NYC (thankfully) sees it's fair share of Texas artists, but March has been one for the books, with particularly heavy traffic. Roger Creager, Randy Rogers, Wade Bowen, Casey Donahew Band and Pat Green already passed through the city with Cory Morrow rounding things out on the 19th.
Add to that list, William Clark Green who rolled into town this past Friday for a return visit as part of an east coast run that included Philly, Boston and Washington D.C. Before a crowd of about one hundred, Green played songs from all four of the albums in his catalog kicking things off with "Next Big Thing" from his critically lauded 2015 release Ringling Road (an album where Green's gift for storytelling with wit, depth, frankness and utterly perceptive observations has never been stronger). A little "I Won't Back Down" cushioned in "Hangin' Around" as well as some Beatles ("With A Little Help From My Friends) and the Stones ("Start Me Up") prior to "She Likes The Beatles" were well received by the crowd who were on their feet dancing in between the tables to "Creek Don't Rise" and air drumming to "Sticks and Stones."
The energy kept up throughout the little over an hour set until Green's weighty solo acoustic performance which showcased a more serious side. As his band left the stage, Green told the story of his best friend's one-night stand that resulted in pregnancy - and how proud he was of his friend for deciding to take responsibility for the child - before launching into Chris Knight's tale of the same, "Enough Rope."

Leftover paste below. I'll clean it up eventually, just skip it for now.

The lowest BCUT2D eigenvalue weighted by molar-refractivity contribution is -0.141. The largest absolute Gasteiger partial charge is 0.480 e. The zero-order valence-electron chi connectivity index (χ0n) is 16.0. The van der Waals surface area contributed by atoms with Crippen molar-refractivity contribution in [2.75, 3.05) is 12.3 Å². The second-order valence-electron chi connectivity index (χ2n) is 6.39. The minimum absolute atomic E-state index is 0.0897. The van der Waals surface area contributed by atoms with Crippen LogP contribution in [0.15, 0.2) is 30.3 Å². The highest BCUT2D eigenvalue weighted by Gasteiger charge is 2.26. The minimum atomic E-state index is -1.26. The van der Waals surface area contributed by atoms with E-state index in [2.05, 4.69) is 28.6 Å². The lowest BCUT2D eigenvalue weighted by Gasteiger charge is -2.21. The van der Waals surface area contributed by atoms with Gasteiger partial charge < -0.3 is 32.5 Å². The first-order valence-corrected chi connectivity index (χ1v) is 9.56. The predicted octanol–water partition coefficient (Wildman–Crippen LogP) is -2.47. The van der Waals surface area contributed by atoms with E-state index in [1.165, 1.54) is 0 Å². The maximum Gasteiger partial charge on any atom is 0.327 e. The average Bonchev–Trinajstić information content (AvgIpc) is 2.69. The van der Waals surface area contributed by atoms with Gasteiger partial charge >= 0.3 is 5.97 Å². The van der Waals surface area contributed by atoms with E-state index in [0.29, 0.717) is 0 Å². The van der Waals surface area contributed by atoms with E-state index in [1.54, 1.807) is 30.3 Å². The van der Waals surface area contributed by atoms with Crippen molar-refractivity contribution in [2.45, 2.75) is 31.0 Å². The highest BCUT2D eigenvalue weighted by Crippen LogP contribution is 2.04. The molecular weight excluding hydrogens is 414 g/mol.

Things lightened back up again when his band of brothers (Cameron Moreland, Josh Serrato, Sawyer McGee, Steven Marcus) returned for a few more before closing out the night (to the delight of the guy requesting it early on) with "Ringling Road."
Next Big Thing
It's About Time
Dead or In Jail
Creek Don't Rise
Sticks and Stones
Fool Me Once
She Likes The Beatles
Green's latest project, a live album recorded at Gruene Hall, will be released May 13th.
Texas Comes to NYC at the 8th Annual Salute to Texas Independence Day at Terminal 5 feat. Wade Bowen, Casey Donahew Band, Randy Rogers Band and Pat Green
“There’s a lot of displaced Texans in New York.” Pat Green got that right as Texas exes, music lovers and locals seeing four of Texas’ best for the first time piled into Terminal 5 for the largest crowd yet at the 8th Annual Salute to Texas Independence show.
“Thanks for coming out early” said Wade Bowen as he charged through a short set of songs including “Trouble,” “Songs About Trucks,” “Sun Shines On A Dreamer,” and “When I Woke Up Today” before closing (appropriately enough) with “Saturday Night,” which he reminded the crowd was his only charting single at #39. Incredibly animated, it was undeniable that Bowen was having a blast on stage with an energy that seeped into the crowd and could be felt in the air.
Casey Donahew Band was up next and as always, delivered a fun, high-energy set. Donahew reaffirmed his love of country, the military, and 2A with the best statement of the night, “Guns don’t kill people, pencils don’t misspell words and trucks don’t drive drunk” before launching into “12 Gauge.” He and his band of five (immensely talented like Bowen’s) played over half an hour set which included “Fallen,” “Crazy”, and a tune from their upcoming EP that was just quintessential CDB: fun, up-tempo and nailing country life. Donahew closed out with fan favorite “Stockyards” which had the crowd singing along.